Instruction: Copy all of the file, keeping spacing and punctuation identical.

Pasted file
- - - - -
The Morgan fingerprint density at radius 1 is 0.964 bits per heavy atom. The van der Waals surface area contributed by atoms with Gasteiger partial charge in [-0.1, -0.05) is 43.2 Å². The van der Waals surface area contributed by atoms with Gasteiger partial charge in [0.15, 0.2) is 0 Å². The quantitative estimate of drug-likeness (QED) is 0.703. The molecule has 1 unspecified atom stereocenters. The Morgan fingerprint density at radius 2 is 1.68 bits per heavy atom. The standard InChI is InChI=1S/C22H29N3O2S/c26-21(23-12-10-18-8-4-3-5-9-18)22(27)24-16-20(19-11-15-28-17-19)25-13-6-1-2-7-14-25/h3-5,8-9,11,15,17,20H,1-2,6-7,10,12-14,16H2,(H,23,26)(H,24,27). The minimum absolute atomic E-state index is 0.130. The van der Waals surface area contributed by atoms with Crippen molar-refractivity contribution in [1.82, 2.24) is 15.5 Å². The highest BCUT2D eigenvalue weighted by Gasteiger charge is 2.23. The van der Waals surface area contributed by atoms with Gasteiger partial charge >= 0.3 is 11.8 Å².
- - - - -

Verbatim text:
The Morgan fingerprint density at radius 1 is 0.964 bits per heavy atom. The van der Waals surface area contributed by atoms with Gasteiger partial charge in [-0.1, -0.05) is 43.2 Å². The van der Waals surface area contributed by atoms with Gasteiger partial charge in [0.15, 0.2) is 0 Å². The quantitative estimate of drug-likeness (QED) is 0.703. The molecule has 1 unspecified atom stereocenters. The Morgan fingerprint density at radius 2 is 1.68 bits per heavy atom. The standard InChI is InChI=1S/C22H29N3O2S/c26-21(23-12-10-18-8-4-3-5-9-18)22(27)24-16-20(19-11-15-28-17-19)25-13-6-1-2-7-14-25/h3-5,8-9,11,15,17,20H,1-2,6-7,10,12-14,16H2,(H,23,26)(H,24,27). The minimum absolute atomic E-state index is 0.130. The van der Waals surface area contributed by atoms with Crippen molar-refractivity contribution in [1.82, 2.24) is 15.5 Å². The highest BCUT2D eigenvalue weighted by Gasteiger charge is 2.23. The van der Waals surface area contributed by atoms with Gasteiger partial charge >= 0.3 is 11.8 Å².